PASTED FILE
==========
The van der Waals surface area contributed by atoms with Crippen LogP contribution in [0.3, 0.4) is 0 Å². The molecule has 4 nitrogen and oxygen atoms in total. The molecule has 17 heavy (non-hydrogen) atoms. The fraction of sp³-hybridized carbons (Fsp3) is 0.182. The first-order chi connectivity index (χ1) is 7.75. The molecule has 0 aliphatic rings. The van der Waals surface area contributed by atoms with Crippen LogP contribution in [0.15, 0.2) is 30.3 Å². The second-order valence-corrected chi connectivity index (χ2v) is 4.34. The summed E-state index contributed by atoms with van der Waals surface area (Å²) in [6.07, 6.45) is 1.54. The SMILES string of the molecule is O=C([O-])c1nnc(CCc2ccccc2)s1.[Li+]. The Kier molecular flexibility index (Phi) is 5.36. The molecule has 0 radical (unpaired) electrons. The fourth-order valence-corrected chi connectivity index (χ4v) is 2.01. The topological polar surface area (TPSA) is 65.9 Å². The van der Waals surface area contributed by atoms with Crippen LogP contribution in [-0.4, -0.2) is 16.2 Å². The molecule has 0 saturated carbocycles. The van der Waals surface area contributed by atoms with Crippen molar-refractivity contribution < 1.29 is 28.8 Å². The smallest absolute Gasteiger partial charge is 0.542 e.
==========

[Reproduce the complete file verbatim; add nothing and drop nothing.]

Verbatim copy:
The van der Waals surface area contributed by atoms with Crippen LogP contribution in [0.3, 0.4) is 0 Å². The molecule has 4 nitrogen and oxygen atoms in total. The molecule has 17 heavy (non-hydrogen) atoms. The fraction of sp³-hybridized carbons (Fsp3) is 0.182. The first-order chi connectivity index (χ1) is 7.75. The molecule has 0 aliphatic rings. The van der Waals surface area contributed by atoms with Crippen LogP contribution in [0.15, 0.2) is 30.3 Å². The second-order valence-corrected chi connectivity index (χ2v) is 4.34. The summed E-state index contributed by atoms with van der Waals surface area (Å²) in [6.07, 6.45) is 1.54. The SMILES string of the molecule is O=C([O-])c1nnc(CCc2ccccc2)s1.[Li+]. The Kier molecular flexibility index (Phi) is 5.36. The molecule has 0 radical (unpaired) electrons. The fourth-order valence-corrected chi connectivity index (χ4v) is 2.01. The topological polar surface area (TPSA) is 65.9 Å². The van der Waals surface area contributed by atoms with Crippen LogP contribution in [-0.4, -0.2) is 16.2 Å². The molecule has 0 saturated carbocycles. The van der Waals surface area contributed by atoms with Crippen molar-refractivity contribution < 1.29 is 28.8 Å². The smallest absolute Gasteiger partial charge is 0.542 e.